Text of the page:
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A mortgage moratorium is an offer by the bank to a customer to defer mortgage payments for a specified period of time. The moratorium is always subject to a series of circumstances that affect the client’s ability to pay.
A mortgage moratorium is an offer a bank makes to a customer, in which he is allowed to defer payment of the mortgage instalments. This postponement is subject to the establishment of a determined term that the moratorium will last, as well as certain conditions. The moratorium, therefore, allows the client to postpone the payment of the mortgage instalment due to an unexpected situation that affects the client’s ability to pay. To measure the situation, it is necessary to meet a series of requirements that determine whether the moratorium is acceptable or not.
Due to force majeure causes, the moratorium can also be promoted by a Government, as well as the relevant economic authority. In other words, if there are pandemic situations or sudden activity stoppages due to natural disasters, the Government can approve the mortgage moratorium for the affected citizens.
Difference between mortgage moratorium and mortgage defaults
Mortgage shortage and mortgage moratorium are very similar concepts. However, between the two concepts, there are a number of differences. Both concepts refer to the payment of a mortgage due to the inability to bear the costs. However, between the deficiency and the moratorium, there are differences as we will see below.
In the first place, the mortgage shortage consists of the deferment of the payment of the mortgage instalment in the face of an unexpected situation that affects the client’s ability to pay. In this way, the debt is restructured and the client can deal with the debt in a more flexible way. However, in the mortgage deficit, the payment of the instalment can be done in two ways:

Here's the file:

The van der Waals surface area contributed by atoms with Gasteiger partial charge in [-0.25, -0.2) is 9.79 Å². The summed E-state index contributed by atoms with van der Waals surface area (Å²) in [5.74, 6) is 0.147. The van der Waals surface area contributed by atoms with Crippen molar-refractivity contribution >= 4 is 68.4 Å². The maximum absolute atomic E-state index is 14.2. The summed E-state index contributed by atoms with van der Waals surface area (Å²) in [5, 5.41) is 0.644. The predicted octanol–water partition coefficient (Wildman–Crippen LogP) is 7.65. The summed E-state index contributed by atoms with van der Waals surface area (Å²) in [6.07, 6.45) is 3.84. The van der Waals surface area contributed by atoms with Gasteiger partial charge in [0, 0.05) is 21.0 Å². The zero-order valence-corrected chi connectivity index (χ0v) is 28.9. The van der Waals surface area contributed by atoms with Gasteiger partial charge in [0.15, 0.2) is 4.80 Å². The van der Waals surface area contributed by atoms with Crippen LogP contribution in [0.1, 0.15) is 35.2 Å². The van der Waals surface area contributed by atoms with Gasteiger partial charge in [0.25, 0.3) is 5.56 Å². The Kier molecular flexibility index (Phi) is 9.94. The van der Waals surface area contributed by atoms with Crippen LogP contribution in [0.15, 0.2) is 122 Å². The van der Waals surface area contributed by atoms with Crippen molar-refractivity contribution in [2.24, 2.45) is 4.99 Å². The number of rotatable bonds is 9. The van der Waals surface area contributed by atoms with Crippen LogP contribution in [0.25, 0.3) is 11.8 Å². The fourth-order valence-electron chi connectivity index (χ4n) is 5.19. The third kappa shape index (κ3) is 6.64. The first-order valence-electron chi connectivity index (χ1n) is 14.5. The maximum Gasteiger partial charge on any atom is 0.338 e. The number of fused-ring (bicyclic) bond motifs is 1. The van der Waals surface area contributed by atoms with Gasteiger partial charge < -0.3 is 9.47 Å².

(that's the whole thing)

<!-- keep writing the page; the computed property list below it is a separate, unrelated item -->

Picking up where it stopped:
- Total mortgage shortfall: Where we would stop paying the principal fee, as well as interest, for a previously agreed period of time.
- Partial mortgage shortfall: Where we would not return the capital owed to the bank, but we would have to pay the interest generated.
On the other hand, we have the mortgage moratorium. This, like the mortgage deficit, is a deferment of the payment of the mortgage instalment for a previously agreed upon period. However, in the mortgage moratorium, the payment is no longer paid, as well as the interest generated by this moratorium. That is, no interest is paid for the deferment. To do this, it requires certain requirements that, as we will see below, place the client involved in a scenario of economic and social vulnerability.
Requirements to apply for a mortgage moratorium
Depending on the country in which you live, as well as the bank with which you work, there are a series of requirements established as admission criteria for the approval of the mortgage moratorium application.
In Spain, the existing criteria for requesting it are collected by the bank, as well as, if required, by the relevant government body.
In accordance with the code of good banking practices, to apply for a mortgage moratorium the following requirements must be met:
- The mortgage must be that of the first family home.
- The client has lost his job or has suffered salary reductions that prevent him from continuing to pay the mortgage payment.
- The income of the family unit must not exceed three times the Public Indicator of Multiple Effects Income, commonly known as IPREM.
- The family unit must have suffered alterations in its economic level that significantly modify – downwards – its ability to pay.
- The mortgage payment must exceed 50% of the total income generated by the family unit.
Although these are the basic criteria, there are always exceptions. Therefore, it is recommended that those who wish to apply for a mortgage moratorium, previously go to their bank so that it informs them about the situation and the existing possibilities.
Why is there a mortgage moratorium?
As we said before, the mortgage moratorium is mainly due to possible alterations that modify a client’s ability to pay and, therefore, prevent him from facing the mortgage payment. However, there are many exceptions where a bank can offer a customer bank default.
In situations of force majeure, the mortgage moratorium applied by a Government has the same effects as if the bank accepted it. A total or partial stoppage of economic activity, either due to possible natural disasters or pandemics, could force banks to accept the mortgage moratorium, lowering the requirements stipulated and cited above.